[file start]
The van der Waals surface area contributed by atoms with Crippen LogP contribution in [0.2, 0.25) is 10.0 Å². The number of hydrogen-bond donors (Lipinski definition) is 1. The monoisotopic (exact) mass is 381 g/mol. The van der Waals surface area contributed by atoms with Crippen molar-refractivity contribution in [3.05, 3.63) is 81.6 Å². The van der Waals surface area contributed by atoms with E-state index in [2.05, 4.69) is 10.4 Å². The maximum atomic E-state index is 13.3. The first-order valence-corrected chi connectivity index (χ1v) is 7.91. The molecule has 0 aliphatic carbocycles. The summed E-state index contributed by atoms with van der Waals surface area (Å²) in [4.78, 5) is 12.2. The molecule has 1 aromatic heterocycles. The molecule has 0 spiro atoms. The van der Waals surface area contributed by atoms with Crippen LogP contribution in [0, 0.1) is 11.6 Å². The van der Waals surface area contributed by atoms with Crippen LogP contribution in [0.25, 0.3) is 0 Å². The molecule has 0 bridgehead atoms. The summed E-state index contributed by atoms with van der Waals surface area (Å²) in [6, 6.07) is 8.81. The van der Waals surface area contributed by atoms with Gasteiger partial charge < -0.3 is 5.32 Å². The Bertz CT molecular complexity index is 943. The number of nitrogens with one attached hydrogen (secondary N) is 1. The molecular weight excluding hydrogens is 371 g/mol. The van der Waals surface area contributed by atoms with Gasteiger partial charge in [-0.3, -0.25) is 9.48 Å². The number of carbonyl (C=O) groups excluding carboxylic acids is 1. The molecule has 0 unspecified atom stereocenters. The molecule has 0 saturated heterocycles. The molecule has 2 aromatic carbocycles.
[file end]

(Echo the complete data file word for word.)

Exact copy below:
The van der Waals surface area contributed by atoms with Crippen LogP contribution in [0.2, 0.25) is 10.0 Å². The number of hydrogen-bond donors (Lipinski definition) is 1. The monoisotopic (exact) mass is 381 g/mol. The van der Waals surface area contributed by atoms with Crippen molar-refractivity contribution in [3.05, 3.63) is 81.6 Å². The van der Waals surface area contributed by atoms with E-state index in [2.05, 4.69) is 10.4 Å². The maximum atomic E-state index is 13.3. The first-order valence-corrected chi connectivity index (χ1v) is 7.91. The molecule has 0 aliphatic carbocycles. The summed E-state index contributed by atoms with van der Waals surface area (Å²) in [4.78, 5) is 12.2. The molecule has 1 aromatic heterocycles. The molecule has 0 spiro atoms. The van der Waals surface area contributed by atoms with Crippen LogP contribution in [0, 0.1) is 11.6 Å². The van der Waals surface area contributed by atoms with Crippen LogP contribution in [0.25, 0.3) is 0 Å². The molecule has 0 bridgehead atoms. The summed E-state index contributed by atoms with van der Waals surface area (Å²) in [6, 6.07) is 8.81. The van der Waals surface area contributed by atoms with Gasteiger partial charge < -0.3 is 5.32 Å². The Bertz CT molecular complexity index is 943. The number of nitrogens with one attached hydrogen (secondary N) is 1. The molecular weight excluding hydrogens is 371 g/mol. The van der Waals surface area contributed by atoms with Gasteiger partial charge in [-0.3, -0.25) is 9.48 Å². The number of carbonyl (C=O) groups excluding carboxylic acids is 1. The molecule has 0 unspecified atom stereocenters. The molecule has 0 saturated heterocycles. The molecule has 2 aromatic carbocycles.